Clear skies over the valley combined with a midnight setting moon should make the early morning hours of Tuesday, Aug. 13 the best time to view this annual celestial spectacular.

 

The Perseid shower happens every August when Earth, in its orbit around the sun, runs into space debris left behind by the comet Swift-Tuttle. That brings cosmic dust into the atmosphere, where it vaporizes into fiery streaks in the sky.

Here's a few viewing tips.

You won't need a telescope or binoculars. The shower will be readily visible to the naked eye. Also, pick a spot away from light pollution.The valley has many areas that are far enough from major light sources that will provide optimum viewing.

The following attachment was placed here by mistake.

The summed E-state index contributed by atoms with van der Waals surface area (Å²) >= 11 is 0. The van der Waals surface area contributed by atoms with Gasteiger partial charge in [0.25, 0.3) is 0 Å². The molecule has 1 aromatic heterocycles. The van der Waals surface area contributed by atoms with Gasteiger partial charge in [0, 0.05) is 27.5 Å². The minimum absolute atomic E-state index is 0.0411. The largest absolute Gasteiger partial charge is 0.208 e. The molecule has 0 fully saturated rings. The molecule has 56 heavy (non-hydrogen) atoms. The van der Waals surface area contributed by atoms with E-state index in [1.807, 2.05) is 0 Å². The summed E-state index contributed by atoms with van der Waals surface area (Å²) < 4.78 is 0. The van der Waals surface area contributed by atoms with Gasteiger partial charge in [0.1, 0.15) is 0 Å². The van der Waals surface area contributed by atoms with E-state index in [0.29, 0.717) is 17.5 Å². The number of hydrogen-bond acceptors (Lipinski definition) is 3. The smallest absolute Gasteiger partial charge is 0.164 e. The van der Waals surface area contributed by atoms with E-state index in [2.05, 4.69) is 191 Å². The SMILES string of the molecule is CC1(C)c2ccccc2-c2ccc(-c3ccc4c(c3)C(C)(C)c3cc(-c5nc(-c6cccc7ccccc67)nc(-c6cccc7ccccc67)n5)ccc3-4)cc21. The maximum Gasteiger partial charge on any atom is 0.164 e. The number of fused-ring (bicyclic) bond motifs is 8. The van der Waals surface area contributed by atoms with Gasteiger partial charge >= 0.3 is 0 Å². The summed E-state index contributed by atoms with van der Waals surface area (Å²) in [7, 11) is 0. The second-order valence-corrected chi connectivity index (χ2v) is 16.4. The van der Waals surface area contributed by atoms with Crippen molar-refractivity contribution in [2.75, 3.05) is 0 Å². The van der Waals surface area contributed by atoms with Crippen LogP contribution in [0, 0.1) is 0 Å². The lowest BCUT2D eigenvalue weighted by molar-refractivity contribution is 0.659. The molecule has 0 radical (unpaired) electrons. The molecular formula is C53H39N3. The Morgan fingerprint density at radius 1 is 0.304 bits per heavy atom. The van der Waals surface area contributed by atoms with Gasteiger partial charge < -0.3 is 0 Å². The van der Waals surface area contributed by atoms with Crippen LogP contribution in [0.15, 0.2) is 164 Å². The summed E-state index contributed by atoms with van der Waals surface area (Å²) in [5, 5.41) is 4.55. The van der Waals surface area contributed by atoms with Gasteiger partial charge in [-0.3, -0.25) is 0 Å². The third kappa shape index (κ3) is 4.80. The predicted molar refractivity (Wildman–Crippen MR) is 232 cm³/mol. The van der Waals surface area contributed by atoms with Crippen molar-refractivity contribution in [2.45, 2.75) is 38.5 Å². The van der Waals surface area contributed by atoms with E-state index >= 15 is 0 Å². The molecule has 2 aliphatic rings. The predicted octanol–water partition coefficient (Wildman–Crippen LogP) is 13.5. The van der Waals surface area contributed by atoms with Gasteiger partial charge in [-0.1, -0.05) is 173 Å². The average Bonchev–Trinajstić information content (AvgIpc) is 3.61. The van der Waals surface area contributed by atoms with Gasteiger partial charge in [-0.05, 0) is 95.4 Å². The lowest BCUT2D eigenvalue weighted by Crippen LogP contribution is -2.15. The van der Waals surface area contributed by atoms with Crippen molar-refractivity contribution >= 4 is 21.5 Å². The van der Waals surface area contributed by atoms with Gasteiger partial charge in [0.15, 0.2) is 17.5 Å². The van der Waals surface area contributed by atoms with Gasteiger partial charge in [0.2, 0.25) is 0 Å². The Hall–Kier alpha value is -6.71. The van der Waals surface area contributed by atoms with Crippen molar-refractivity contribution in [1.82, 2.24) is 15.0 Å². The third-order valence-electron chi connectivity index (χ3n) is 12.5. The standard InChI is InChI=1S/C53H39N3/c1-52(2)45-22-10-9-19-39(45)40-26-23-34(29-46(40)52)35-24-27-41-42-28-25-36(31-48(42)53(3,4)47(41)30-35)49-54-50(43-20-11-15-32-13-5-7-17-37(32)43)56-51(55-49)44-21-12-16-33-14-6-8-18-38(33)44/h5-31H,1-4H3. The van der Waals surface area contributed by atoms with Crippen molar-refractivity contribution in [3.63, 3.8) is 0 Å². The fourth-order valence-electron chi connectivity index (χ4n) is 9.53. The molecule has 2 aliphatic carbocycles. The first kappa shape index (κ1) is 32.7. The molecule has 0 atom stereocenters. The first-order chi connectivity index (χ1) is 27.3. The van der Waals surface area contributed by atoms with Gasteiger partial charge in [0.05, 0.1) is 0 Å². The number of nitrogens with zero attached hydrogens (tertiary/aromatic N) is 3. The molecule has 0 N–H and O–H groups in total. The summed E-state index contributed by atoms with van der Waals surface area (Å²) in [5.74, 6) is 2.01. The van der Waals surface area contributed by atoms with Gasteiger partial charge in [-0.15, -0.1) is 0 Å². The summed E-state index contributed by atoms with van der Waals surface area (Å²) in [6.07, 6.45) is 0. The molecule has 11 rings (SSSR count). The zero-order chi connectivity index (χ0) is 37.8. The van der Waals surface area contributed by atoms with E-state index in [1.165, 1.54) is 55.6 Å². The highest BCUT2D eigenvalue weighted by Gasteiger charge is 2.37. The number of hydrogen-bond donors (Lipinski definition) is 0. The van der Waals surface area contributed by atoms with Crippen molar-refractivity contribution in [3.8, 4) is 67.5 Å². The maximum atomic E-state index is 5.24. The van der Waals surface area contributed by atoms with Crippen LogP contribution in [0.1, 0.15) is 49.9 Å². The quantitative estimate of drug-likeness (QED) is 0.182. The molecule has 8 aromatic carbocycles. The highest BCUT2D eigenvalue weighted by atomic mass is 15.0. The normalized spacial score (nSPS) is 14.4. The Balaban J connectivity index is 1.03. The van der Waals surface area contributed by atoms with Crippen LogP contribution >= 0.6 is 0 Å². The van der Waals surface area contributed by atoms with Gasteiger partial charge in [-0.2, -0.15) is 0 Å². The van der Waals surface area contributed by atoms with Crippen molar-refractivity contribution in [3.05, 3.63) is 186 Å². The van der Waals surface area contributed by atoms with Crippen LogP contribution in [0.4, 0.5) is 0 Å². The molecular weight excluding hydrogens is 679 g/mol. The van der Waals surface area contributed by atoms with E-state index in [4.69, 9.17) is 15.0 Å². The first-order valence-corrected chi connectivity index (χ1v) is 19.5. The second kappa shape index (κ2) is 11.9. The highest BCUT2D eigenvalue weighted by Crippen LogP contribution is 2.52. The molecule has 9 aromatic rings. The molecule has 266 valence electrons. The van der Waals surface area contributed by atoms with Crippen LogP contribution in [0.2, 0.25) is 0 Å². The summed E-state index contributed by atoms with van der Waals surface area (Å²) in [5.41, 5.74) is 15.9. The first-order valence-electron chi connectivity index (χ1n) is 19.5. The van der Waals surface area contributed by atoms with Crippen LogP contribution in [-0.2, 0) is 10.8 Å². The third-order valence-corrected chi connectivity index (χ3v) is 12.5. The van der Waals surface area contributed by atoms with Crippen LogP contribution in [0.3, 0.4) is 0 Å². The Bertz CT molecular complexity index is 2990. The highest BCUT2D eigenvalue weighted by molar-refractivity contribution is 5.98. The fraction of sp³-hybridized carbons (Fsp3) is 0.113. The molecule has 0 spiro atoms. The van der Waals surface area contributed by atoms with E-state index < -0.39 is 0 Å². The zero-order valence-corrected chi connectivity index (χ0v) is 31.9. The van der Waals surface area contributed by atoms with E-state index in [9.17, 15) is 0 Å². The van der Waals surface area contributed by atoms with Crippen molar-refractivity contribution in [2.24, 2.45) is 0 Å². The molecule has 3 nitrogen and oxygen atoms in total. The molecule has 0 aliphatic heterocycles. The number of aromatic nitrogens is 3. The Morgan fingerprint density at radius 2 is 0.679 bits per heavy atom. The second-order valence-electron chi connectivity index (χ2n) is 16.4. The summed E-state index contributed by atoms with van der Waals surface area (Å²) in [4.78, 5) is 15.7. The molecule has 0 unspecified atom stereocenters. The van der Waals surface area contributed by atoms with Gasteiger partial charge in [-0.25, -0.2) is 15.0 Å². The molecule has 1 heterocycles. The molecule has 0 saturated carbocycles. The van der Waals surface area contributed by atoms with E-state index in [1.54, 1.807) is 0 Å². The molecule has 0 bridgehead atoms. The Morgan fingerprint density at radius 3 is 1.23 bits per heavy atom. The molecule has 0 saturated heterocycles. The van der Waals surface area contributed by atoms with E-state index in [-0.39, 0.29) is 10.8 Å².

Here are a few more tips from the American Meteor Society:

You can watch pretty much every direction. Look about two-thirds away up to the sky to avoid light pollution over the horizon. It’s also the most confortable position if you’re in a long chair or lying on a blanket! During the best hour for observing the Perseids this year, you’ll have to look North/East to find the Perseus constellation. It may be easier to find Cassiopea first (the constellation that looks like a “W”): Perseus is right next to it.

 

You can visit the AMS Perseid webpage here.